I'm sure I once had a way to read email files from the commandline that was fall-off-a-log simple but I can't for the life of me find it again now.

I have files in MailDir format, I wish to view their contents (headers, body (HTML/plain), MIME-decoded, extract attachments maybe). These aren't my emails; it's not that I want a MUA capable of fetching, sorting, sending mail for me - they're just raw files that I need to inspect.

  • cat would work May 13, 2021 at 12:29
  • 1
    cat can't decode mime or base64. mutt -f /path/to/Maildir would work better. But you're probably thinking of the ancient MH aka Message Handling System, or new MH aka nmh. Command-line tools for manipulating mailboxes. I'm not sure if the original MH could handle Maildir (probably not, Maildir is shiny & new compared to MH) but New MH can. BTW, this is packaged as nmh on debian. Probably most other distros too.
    – cas
    May 13, 2021 at 13:22
  • @cas thanks, mutt works great as a UI for browsing a maildir, thanks. nmh looks plain scary: mhshow looked promising but won't do anything without me first setting up a mail account, talks about scanning and moving stuff: exactly what I don't want. @roaima: cat also can't handle flowed content. May 13, 2021 at 13:55
  • 1
    Yeah, i first encountered MH about 30 years ago. Ran screaming to elm. After a brief dalliance with pine, I now use mutt. I'll post my comment as an answer.
    – cas
    May 13, 2021 at 14:00
  • elm now there's a blast from the past. I misread the question and thought the last line meant that no decoding was necessary. Ooips. May 13, 2021 at 18:19

3 Answers 3


The package maildir-utils (at least it's called so in Debian) contains a program called mu, that has a nice functionality to display the contents of a Maildir mail message. It displays only the headers, the text/plain part plus list of attachments. See man page.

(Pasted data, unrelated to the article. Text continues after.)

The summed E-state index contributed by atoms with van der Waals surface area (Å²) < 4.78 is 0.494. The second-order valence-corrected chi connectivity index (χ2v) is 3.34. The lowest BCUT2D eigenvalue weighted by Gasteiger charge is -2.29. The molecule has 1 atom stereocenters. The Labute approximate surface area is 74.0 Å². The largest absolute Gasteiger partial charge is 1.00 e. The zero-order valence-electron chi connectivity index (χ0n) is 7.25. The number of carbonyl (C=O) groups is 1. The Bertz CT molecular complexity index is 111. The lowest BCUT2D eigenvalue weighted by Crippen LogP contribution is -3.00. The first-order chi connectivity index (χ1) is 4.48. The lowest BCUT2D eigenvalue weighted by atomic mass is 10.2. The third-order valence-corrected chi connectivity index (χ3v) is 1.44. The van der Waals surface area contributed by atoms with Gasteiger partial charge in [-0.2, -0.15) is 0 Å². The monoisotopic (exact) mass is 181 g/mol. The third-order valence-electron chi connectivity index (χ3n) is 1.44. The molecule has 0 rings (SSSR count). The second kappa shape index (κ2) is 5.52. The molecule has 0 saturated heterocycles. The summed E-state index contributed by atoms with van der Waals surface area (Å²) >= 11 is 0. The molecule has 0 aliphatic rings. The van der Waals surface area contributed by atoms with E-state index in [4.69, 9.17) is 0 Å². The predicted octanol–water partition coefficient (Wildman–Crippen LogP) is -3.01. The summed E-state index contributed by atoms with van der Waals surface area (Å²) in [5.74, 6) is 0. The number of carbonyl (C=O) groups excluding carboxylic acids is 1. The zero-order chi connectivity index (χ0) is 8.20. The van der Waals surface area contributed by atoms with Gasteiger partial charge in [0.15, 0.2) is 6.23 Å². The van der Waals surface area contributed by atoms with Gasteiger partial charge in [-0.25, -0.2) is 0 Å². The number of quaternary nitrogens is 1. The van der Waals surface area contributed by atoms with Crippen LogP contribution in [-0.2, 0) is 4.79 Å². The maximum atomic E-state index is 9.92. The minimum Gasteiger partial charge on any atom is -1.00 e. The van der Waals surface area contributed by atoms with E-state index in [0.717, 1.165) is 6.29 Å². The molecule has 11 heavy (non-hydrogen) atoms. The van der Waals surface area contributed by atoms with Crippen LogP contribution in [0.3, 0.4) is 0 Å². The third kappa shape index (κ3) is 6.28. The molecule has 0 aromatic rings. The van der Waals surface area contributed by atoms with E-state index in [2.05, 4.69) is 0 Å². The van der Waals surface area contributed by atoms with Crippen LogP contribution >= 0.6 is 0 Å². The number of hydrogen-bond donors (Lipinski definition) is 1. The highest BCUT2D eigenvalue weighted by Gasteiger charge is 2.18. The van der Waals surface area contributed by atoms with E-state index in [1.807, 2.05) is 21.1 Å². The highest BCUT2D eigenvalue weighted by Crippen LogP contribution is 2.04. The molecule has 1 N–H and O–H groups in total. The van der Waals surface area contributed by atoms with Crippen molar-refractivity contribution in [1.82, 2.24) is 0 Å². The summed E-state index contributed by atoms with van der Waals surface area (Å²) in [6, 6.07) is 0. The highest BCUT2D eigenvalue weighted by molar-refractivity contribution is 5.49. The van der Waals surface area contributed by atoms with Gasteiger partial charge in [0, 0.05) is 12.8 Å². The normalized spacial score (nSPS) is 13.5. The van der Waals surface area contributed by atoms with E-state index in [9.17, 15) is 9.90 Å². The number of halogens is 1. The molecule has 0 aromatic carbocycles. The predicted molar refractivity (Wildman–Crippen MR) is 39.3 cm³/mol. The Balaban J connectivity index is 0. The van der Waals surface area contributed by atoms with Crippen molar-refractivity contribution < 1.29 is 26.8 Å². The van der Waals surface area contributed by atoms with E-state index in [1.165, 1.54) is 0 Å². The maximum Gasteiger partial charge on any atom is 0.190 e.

Example: mu view /path/to/email-file.

If you have an email with text/html MIME, mu can extract it to a separate file: mu extract /path/to/email-file --parts=1 (which outputs to 1.msgpart by default, assuming the HTML is the first part.)

  • This was it! Thanks @raj! I remembered it was a short command and that its usage was simple, too. Brilliant. May 14, 2021 at 5:13

Use mutt -f /path/to/Maildir. Or mutt -R -f /path/to/Maildir if you want mutt to open the mailbox in read-only mode.

The command-line tools you're thinking of are probably MH aka Message Handling System, which is ancient and un-maintained, or New MH which is still actively maintained.

I don't think the ancient mh can handle Maildir/ mailboxes, but nmh definitely can.

nmh is packaged as nmh on Debian, and probably on most other distros too.


reformime is a command (from the maildrop package on Debian/Ubuntu) which can be used to extract the body of an email file.

You can get a list of MIME parts with reformime -i <your-message which gives you something like

section: 1
content-type: multipart/alternative
content-transfer-encoding: 8bit
charset: UTF-8
content-language: en-GB
starting-pos: 0
starting-pos-body: 2494
ending-pos: 75170
line-count: 1287
body-line-count: 1241

section: 1.1
content-type: text/plain
content-transfer-encoding: 8bit
charset: utf-8
starting-pos: 2578
starting-pos-body: 2666
ending-pos: 8180
line-count: 181
body-line-count: 178

section: 1.2
content-type: multipart/related
content-transfer-encoding: 8bit
charset: UTF-8
starting-pos: 8220
starting-pos-body: 8303
ending-pos: 75128
line-count: 1054
body-line-count: 1051

section: 1.2.1
content-type: text/html
content-transfer-encoding: 8bit
charset: utf-8
starting-pos: 8343
starting-pos-body: 8415
ending-pos: 25276
line-count: 343
body-line-count: 340

And then you can extract a section with reformime -e -s 1.1 e.g. this would extract the plain text version (1.1). Likewise, if section 1.2.3 is an image you could view it like reformime -e -s 1.2.3 <mail.eml | display :-

So if you just want to see the plain text version you can 'easily' do it with a handy one-liner:

reformime -e -s $(reformime -i <$F | fgrep -B1 'content-type: text/plain' | head -n1 | cut -c 10- ) <$F

This is not quite the easy option I'd hoped to find, but thought I'd document it anyway!

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